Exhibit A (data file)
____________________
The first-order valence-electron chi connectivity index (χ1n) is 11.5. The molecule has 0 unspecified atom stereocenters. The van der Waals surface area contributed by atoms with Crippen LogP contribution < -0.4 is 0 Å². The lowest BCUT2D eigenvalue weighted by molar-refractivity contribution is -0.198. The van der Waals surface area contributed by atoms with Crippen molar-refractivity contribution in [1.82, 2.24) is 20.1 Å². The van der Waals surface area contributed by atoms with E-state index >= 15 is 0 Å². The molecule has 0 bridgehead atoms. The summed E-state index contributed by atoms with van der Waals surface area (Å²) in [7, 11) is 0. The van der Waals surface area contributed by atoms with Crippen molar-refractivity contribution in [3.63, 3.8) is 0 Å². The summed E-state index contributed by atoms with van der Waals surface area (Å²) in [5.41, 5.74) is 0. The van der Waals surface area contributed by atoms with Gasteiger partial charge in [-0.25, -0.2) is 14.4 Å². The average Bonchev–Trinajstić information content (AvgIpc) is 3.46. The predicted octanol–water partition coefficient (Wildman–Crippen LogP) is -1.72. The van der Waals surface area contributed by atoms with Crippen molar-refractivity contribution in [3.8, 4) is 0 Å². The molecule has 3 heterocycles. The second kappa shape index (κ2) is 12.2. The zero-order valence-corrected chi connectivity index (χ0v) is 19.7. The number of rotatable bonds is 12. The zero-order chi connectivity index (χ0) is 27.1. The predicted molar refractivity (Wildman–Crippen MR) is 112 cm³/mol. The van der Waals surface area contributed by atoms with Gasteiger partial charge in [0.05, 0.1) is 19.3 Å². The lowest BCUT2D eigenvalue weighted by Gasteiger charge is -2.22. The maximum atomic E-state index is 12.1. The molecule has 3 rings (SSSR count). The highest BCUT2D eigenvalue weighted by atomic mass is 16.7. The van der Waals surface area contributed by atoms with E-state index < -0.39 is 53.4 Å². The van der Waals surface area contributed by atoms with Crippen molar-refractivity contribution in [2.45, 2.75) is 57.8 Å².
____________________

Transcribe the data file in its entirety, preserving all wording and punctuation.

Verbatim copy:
The first-order valence-electron chi connectivity index (χ1n) is 11.5. The molecule has 0 unspecified atom stereocenters. The van der Waals surface area contributed by atoms with Crippen LogP contribution < -0.4 is 0 Å². The lowest BCUT2D eigenvalue weighted by molar-refractivity contribution is -0.198. The van der Waals surface area contributed by atoms with Crippen molar-refractivity contribution in [1.82, 2.24) is 20.1 Å². The van der Waals surface area contributed by atoms with E-state index >= 15 is 0 Å². The molecule has 0 bridgehead atoms. The summed E-state index contributed by atoms with van der Waals surface area (Å²) in [7, 11) is 0. The van der Waals surface area contributed by atoms with Crippen molar-refractivity contribution in [3.63, 3.8) is 0 Å². The summed E-state index contributed by atoms with van der Waals surface area (Å²) in [5.41, 5.74) is 0. The van der Waals surface area contributed by atoms with Gasteiger partial charge in [-0.25, -0.2) is 14.4 Å². The average Bonchev–Trinajstić information content (AvgIpc) is 3.46. The predicted octanol–water partition coefficient (Wildman–Crippen LogP) is -1.72. The van der Waals surface area contributed by atoms with Crippen molar-refractivity contribution in [3.8, 4) is 0 Å². The molecule has 3 heterocycles. The second kappa shape index (κ2) is 12.2. The zero-order valence-corrected chi connectivity index (χ0v) is 19.7. The number of rotatable bonds is 12. The zero-order chi connectivity index (χ0) is 27.1. The predicted molar refractivity (Wildman–Crippen MR) is 112 cm³/mol. The van der Waals surface area contributed by atoms with Gasteiger partial charge in [0.05, 0.1) is 19.3 Å². The lowest BCUT2D eigenvalue weighted by Gasteiger charge is -2.22. The maximum atomic E-state index is 12.1. The molecule has 3 rings (SSSR count). The highest BCUT2D eigenvalue weighted by atomic mass is 16.7. The van der Waals surface area contributed by atoms with E-state index < -0.39 is 53.4 Å². The van der Waals surface area contributed by atoms with Crippen molar-refractivity contribution in [2.45, 2.75) is 57.8 Å².